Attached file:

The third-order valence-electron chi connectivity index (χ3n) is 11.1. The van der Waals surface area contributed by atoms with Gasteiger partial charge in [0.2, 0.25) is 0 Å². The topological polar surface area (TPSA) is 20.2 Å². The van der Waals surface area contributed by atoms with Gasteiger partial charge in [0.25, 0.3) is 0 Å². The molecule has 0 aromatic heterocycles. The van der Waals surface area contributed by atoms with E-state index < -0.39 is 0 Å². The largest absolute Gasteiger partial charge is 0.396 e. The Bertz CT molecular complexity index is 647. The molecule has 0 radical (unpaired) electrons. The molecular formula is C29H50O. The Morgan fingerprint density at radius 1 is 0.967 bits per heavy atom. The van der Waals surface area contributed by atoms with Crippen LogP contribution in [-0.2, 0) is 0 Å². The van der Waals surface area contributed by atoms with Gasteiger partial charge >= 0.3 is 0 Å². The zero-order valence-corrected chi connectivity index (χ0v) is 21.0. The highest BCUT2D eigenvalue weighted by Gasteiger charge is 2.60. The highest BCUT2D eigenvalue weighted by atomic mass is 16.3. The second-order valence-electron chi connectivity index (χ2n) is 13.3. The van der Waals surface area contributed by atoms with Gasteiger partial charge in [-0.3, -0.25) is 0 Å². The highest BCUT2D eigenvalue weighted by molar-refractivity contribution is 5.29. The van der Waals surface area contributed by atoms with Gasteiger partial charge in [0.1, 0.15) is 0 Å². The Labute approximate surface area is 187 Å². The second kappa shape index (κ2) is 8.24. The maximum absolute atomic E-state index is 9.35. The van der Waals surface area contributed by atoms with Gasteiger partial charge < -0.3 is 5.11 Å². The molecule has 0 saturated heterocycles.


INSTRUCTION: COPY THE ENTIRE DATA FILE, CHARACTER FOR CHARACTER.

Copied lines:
The third-order valence-electron chi connectivity index (χ3n) is 11.1. The van der Waals surface area contributed by atoms with Gasteiger partial charge in [0.2, 0.25) is 0 Å². The topological polar surface area (TPSA) is 20.2 Å². The van der Waals surface area contributed by atoms with Gasteiger partial charge in [0.25, 0.3) is 0 Å². The molecule has 0 aromatic heterocycles. The van der Waals surface area contributed by atoms with E-state index < -0.39 is 0 Å². The largest absolute Gasteiger partial charge is 0.396 e. The Bertz CT molecular complexity index is 647. The molecule has 0 radical (unpaired) electrons. The molecular formula is C29H50O. The Morgan fingerprint density at radius 1 is 0.967 bits per heavy atom. The van der Waals surface area contributed by atoms with Crippen LogP contribution in [-0.2, 0) is 0 Å². The van der Waals surface area contributed by atoms with Gasteiger partial charge >= 0.3 is 0 Å². The zero-order valence-corrected chi connectivity index (χ0v) is 21.0. The highest BCUT2D eigenvalue weighted by Gasteiger charge is 2.60. The highest BCUT2D eigenvalue weighted by atomic mass is 16.3. The second-order valence-electron chi connectivity index (χ2n) is 13.3. The van der Waals surface area contributed by atoms with Gasteiger partial charge in [-0.3, -0.25) is 0 Å². The highest BCUT2D eigenvalue weighted by molar-refractivity contribution is 5.29. The van der Waals surface area contributed by atoms with Gasteiger partial charge in [0.1, 0.15) is 0 Å². The Labute approximate surface area is 187 Å². The second kappa shape index (κ2) is 8.24. The maximum absolute atomic E-state index is 9.35. The van der Waals surface area contributed by atoms with Gasteiger partial charge < -0.3 is 5.11 Å². The molecule has 0 saturated heterocycles.